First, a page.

Geranium is a genus of 422 species of flowering annual, biennial, and perennial plants that are commonly known as the cranesbills. They are found throughout the temperate regions of the world and the mountains of the tropics, but mostly in the eastern part of the Mediterranean region.
The long, palmately cleft leaves are broadly circular in form. The flowers have five petals and are coloured white, pink, purple or blue, often with distinctive veining. Geraniums will grow in any soil as long as it is not waterlogged. Propagation is by semi-ripe cuttings in summer, by seed, or by division in autumn or spring.
The genus name is derived from the Greek γέρανος (géranos) or γερανός (geranós) ‘crane’. The English name ‘cranesbill’ derives from the appearance of the fruit capsule of some of the species. Species in the Geranium genus have a distinctive mechanism for seed dispersal. This consists of a beak-like column which springs open when ripe and casts the seeds some distance. The fruit capsule consists of five cells, each containing one seed, joined to a column produced from the centre of the old flower.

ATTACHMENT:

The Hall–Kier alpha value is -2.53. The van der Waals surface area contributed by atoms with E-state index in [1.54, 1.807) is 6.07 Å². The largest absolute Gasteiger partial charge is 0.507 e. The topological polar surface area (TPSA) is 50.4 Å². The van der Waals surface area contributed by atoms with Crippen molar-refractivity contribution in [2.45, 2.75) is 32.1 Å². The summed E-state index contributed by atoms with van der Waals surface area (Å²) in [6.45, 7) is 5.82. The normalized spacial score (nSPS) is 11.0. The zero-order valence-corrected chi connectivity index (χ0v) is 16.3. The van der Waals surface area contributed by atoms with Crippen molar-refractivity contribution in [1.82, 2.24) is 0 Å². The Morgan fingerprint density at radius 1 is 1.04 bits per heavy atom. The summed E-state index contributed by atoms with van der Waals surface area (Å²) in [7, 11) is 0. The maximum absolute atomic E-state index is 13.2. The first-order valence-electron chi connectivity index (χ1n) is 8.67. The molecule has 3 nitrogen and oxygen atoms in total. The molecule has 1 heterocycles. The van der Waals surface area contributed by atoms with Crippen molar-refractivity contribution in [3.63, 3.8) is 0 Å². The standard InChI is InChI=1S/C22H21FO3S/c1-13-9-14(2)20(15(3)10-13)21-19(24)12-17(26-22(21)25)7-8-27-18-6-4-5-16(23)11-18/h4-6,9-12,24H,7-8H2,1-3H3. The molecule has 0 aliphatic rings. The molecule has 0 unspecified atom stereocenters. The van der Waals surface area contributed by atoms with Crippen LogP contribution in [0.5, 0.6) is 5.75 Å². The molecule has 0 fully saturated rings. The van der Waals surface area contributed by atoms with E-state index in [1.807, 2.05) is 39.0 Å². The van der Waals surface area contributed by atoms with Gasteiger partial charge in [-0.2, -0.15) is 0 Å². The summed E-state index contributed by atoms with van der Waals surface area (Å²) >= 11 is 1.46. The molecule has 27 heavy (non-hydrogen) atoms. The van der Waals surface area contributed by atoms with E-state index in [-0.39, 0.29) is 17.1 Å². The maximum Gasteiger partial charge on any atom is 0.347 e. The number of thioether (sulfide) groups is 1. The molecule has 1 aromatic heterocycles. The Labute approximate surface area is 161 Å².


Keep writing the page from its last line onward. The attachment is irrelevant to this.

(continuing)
The common name ‘cranesbill’ comes from the shape of the unsprung column, which in some species is long and looks like the bill of a crane. However, many species in this genus do not have a long beak-like column. Geraniums are eaten by the larvae of some Lepidoptera species including brown-tail and mouse moth.
This post is part of the Floral Friday Fotos meme.